Yair Goldberg, Micha Mandel, View ORCID ProfileYinon M. Bar-On, Omri Bodenheimer, Laurence S Freedman, Eric Haas, View ORCID ProfileRon Milo, Sharon Alroy-Preis, Nachman Ash, Amit Huppert
This article is a preprint and has not been certified by peer review [what does this mean?]. It reports new medical research that has yet to be evaluated and so should not be used to guide clinical practice.
Background: Starting December 2020, Israel began a mass vaccination campaign against coronavirus administering the Pfizer BNT162b2 vaccine, which led to a sharp curtailing of the outbreak. After a period with almost no SARS-CoV-2 infections, a resurgent COVID-19 outbreak initiated mid June 2021. Possible reasons for the breakthrough were reduced vaccine effectiveness against the Delta variant, and waning immunity. The aim of this study was to quantify the extent of waning immunity using Israel national-database. Methods: Data on all PCR positive test results between July 11-31, 2021 of Israeli residents who became fully vaccinated before June 2021 were used in this analysis. Infection rates and severe COVID-19 outcomes were compared between individuals who were vaccinated in different time periods using a Poisson regression, stratifying by age group and adjusting for possible confounding factors. Results: The rates of both documented SARS-CoV-2 infections and severe COVID-19 exhibit a statistically significant increase as time from second vaccine dose elapsed. Elderly individuals (60+) who received their second dose in March 2021 were 1.6 (CI: [1.3, 2]) times more protected against infection and 1.7 (CI: [1.0, 2.7]) times more protected against severe COVID-19 compared to those who received their second dose in January 2021. Similar results were found for different age groups. Conclusions: These results indicate a strong effect of waning immunity in all age groups after six months. Quantifying the effect of waning immunity on vaccine effectiveness is critical for policy makers worldwide facing the dilemma of administering booster vaccinations.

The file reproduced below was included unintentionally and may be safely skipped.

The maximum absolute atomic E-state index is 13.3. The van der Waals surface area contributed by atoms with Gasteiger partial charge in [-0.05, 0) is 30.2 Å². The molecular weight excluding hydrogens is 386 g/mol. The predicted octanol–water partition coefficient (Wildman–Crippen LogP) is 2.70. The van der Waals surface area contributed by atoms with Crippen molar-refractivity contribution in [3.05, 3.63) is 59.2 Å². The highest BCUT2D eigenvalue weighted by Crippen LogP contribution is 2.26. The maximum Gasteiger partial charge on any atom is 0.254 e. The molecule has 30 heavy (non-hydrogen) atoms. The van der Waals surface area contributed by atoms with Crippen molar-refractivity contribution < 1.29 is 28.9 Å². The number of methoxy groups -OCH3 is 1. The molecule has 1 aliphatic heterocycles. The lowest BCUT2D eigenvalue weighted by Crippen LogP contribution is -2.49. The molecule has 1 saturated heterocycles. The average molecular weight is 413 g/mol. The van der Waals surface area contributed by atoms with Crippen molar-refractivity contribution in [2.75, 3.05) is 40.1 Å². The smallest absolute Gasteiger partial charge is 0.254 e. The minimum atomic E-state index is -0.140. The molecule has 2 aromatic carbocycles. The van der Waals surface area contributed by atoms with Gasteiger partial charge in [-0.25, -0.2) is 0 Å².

Competing Interest Statement
The authors have declared no competing interest.
I confirm all relevant ethical guidelines have been followed, and any necessary IRB and/or ethics committee approvals have been obtained.
The details of the IRB/oversight body that provided approval or exemption for the research described are given below:
The study was approved by the Institutional Review Board of the Sheba Medical Center. Helsinki approval number: SMC-8228-21.
All necessary patient/participant consent has been obtained and the appropriate institutional forms have been archived.
I understand that all clinical trials and any other prospective interventional studies must be registered with an ICMJE-approved registry, such as ClinicalTrials.gov. I confirm that any such study reported in the manuscript has been registered and the trial registration ID is provided (note: if posting a prospective study registered retrospectively, please provide a statement in the trial ID field explaining why the study was not registered in advance).
I have followed all appropriate research reporting guidelines and uploaded the relevant EQUATOR Network research reporting checklist(s) and other pertinent material as supplementary files, if applicable.
Paper in collection COVID-19 SARS-CoV-2 preprints from medRxiv and bioRxiv